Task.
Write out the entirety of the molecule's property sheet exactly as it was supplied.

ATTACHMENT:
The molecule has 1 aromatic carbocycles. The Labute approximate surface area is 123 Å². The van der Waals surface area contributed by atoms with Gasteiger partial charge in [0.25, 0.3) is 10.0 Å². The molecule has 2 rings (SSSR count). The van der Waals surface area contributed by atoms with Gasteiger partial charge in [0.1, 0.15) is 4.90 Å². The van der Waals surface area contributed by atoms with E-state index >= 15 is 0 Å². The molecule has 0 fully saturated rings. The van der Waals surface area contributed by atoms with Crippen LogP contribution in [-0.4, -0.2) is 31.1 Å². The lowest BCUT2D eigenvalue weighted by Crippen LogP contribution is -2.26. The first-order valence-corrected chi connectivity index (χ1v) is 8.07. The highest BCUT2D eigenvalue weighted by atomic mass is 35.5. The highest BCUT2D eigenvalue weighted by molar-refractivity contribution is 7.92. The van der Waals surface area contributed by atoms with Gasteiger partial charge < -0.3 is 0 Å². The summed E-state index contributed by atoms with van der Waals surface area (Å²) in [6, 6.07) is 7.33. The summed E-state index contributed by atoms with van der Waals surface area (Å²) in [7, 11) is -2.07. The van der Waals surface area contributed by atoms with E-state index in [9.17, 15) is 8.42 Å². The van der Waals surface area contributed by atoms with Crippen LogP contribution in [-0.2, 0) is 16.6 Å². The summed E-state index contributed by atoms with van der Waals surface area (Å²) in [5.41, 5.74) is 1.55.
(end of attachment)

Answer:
The molecule has 1 aromatic carbocycles. The Labute approximate surface area is 123 Å². The van der Waals surface area contributed by atoms with Gasteiger partial charge in [0.25, 0.3) is 10.0 Å². The molecule has 2 rings (SSSR count). The van der Waals surface area contributed by atoms with Gasteiger partial charge in [0.1, 0.15) is 4.90 Å². The van der Waals surface area contributed by atoms with E-state index >= 15 is 0 Å². The molecule has 0 fully saturated rings. The van der Waals surface area contributed by atoms with Crippen LogP contribution in [-0.4, -0.2) is 31.1 Å². The lowest BCUT2D eigenvalue weighted by Crippen LogP contribution is -2.26. The first-order valence-corrected chi connectivity index (χ1v) is 8.07. The highest BCUT2D eigenvalue weighted by atomic mass is 35.5. The highest BCUT2D eigenvalue weighted by molar-refractivity contribution is 7.92. The van der Waals surface area contributed by atoms with Gasteiger partial charge < -0.3 is 0 Å². The summed E-state index contributed by atoms with van der Waals surface area (Å²) in [6, 6.07) is 7.33. The summed E-state index contributed by atoms with van der Waals surface area (Å²) in [7, 11) is -2.07. The van der Waals surface area contributed by atoms with E-state index in [9.17, 15) is 8.42 Å². The van der Waals surface area contributed by atoms with Crippen LogP contribution in [-0.2, 0) is 16.6 Å². The summed E-state index contributed by atoms with van der Waals surface area (Å²) in [5.41, 5.74) is 1.55.